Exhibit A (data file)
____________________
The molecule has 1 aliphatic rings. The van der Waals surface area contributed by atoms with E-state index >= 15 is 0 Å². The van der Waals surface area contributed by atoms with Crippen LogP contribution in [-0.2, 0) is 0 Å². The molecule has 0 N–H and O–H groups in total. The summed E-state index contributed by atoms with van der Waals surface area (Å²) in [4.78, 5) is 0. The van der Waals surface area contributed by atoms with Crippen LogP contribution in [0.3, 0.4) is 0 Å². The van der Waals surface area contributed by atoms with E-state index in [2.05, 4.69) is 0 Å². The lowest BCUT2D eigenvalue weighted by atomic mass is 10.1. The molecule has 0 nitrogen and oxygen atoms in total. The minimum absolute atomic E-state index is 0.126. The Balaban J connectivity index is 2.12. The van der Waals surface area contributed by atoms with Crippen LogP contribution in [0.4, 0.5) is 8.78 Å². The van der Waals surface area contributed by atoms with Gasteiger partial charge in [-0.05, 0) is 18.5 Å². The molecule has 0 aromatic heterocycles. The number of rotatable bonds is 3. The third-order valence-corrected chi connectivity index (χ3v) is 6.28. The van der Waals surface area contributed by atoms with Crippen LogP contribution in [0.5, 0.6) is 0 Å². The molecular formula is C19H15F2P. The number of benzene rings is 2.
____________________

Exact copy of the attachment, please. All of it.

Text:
The molecule has 1 aliphatic rings. The van der Waals surface area contributed by atoms with E-state index >= 15 is 0 Å². The van der Waals surface area contributed by atoms with Crippen LogP contribution in [-0.2, 0) is 0 Å². The molecule has 0 N–H and O–H groups in total. The summed E-state index contributed by atoms with van der Waals surface area (Å²) in [4.78, 5) is 0. The van der Waals surface area contributed by atoms with Crippen LogP contribution in [0.3, 0.4) is 0 Å². The van der Waals surface area contributed by atoms with E-state index in [2.05, 4.69) is 0 Å². The lowest BCUT2D eigenvalue weighted by atomic mass is 10.1. The molecule has 0 nitrogen and oxygen atoms in total. The minimum absolute atomic E-state index is 0.126. The Balaban J connectivity index is 2.12. The van der Waals surface area contributed by atoms with Crippen LogP contribution in [0.4, 0.5) is 8.78 Å². The van der Waals surface area contributed by atoms with Gasteiger partial charge in [-0.05, 0) is 18.5 Å². The molecule has 0 aromatic heterocycles. The number of rotatable bonds is 3. The third-order valence-corrected chi connectivity index (χ3v) is 6.28. The van der Waals surface area contributed by atoms with Crippen LogP contribution in [0.5, 0.6) is 0 Å². The molecular formula is C19H15F2P. The number of benzene rings is 2.